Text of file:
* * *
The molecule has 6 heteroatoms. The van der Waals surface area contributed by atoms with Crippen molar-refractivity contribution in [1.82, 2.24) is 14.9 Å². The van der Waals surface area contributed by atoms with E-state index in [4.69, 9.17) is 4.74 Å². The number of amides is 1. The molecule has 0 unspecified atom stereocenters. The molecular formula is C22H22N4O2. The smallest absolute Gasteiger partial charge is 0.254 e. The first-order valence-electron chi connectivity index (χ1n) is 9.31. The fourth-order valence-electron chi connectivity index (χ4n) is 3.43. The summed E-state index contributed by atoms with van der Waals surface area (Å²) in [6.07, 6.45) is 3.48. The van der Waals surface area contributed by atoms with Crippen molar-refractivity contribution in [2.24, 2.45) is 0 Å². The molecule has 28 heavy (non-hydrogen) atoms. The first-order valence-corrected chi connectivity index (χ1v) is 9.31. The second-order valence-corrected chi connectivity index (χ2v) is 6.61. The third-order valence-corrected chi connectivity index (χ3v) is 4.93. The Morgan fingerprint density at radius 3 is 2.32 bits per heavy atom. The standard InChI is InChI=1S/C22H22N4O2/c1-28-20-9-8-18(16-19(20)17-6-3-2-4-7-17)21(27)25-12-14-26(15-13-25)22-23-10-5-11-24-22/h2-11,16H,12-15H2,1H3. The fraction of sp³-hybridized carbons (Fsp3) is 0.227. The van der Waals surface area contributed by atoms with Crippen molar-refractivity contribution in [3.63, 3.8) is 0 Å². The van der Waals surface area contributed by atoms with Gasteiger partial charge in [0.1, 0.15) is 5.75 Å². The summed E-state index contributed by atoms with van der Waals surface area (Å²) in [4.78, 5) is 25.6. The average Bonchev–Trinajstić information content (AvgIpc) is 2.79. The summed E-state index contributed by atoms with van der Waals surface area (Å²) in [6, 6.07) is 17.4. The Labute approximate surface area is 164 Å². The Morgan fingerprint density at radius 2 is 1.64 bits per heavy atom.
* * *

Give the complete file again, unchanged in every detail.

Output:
The molecule has 6 heteroatoms. The van der Waals surface area contributed by atoms with Crippen molar-refractivity contribution in [1.82, 2.24) is 14.9 Å². The van der Waals surface area contributed by atoms with E-state index in [4.69, 9.17) is 4.74 Å². The number of amides is 1. The molecule has 0 unspecified atom stereocenters. The molecular formula is C22H22N4O2. The smallest absolute Gasteiger partial charge is 0.254 e. The first-order valence-electron chi connectivity index (χ1n) is 9.31. The fourth-order valence-electron chi connectivity index (χ4n) is 3.43. The summed E-state index contributed by atoms with van der Waals surface area (Å²) in [6.07, 6.45) is 3.48. The van der Waals surface area contributed by atoms with Crippen molar-refractivity contribution in [2.24, 2.45) is 0 Å². The molecule has 28 heavy (non-hydrogen) atoms. The first-order valence-corrected chi connectivity index (χ1v) is 9.31. The second-order valence-corrected chi connectivity index (χ2v) is 6.61. The third-order valence-corrected chi connectivity index (χ3v) is 4.93. The Morgan fingerprint density at radius 3 is 2.32 bits per heavy atom. The standard InChI is InChI=1S/C22H22N4O2/c1-28-20-9-8-18(16-19(20)17-6-3-2-4-7-17)21(27)25-12-14-26(15-13-25)22-23-10-5-11-24-22/h2-11,16H,12-15H2,1H3. The fraction of sp³-hybridized carbons (Fsp3) is 0.227. The van der Waals surface area contributed by atoms with Crippen molar-refractivity contribution in [3.63, 3.8) is 0 Å². The van der Waals surface area contributed by atoms with Gasteiger partial charge in [0.1, 0.15) is 5.75 Å². The summed E-state index contributed by atoms with van der Waals surface area (Å²) in [4.78, 5) is 25.6. The average Bonchev–Trinajstić information content (AvgIpc) is 2.79. The summed E-state index contributed by atoms with van der Waals surface area (Å²) in [6, 6.07) is 17.4. The Labute approximate surface area is 164 Å². The Morgan fingerprint density at radius 2 is 1.64 bits per heavy atom.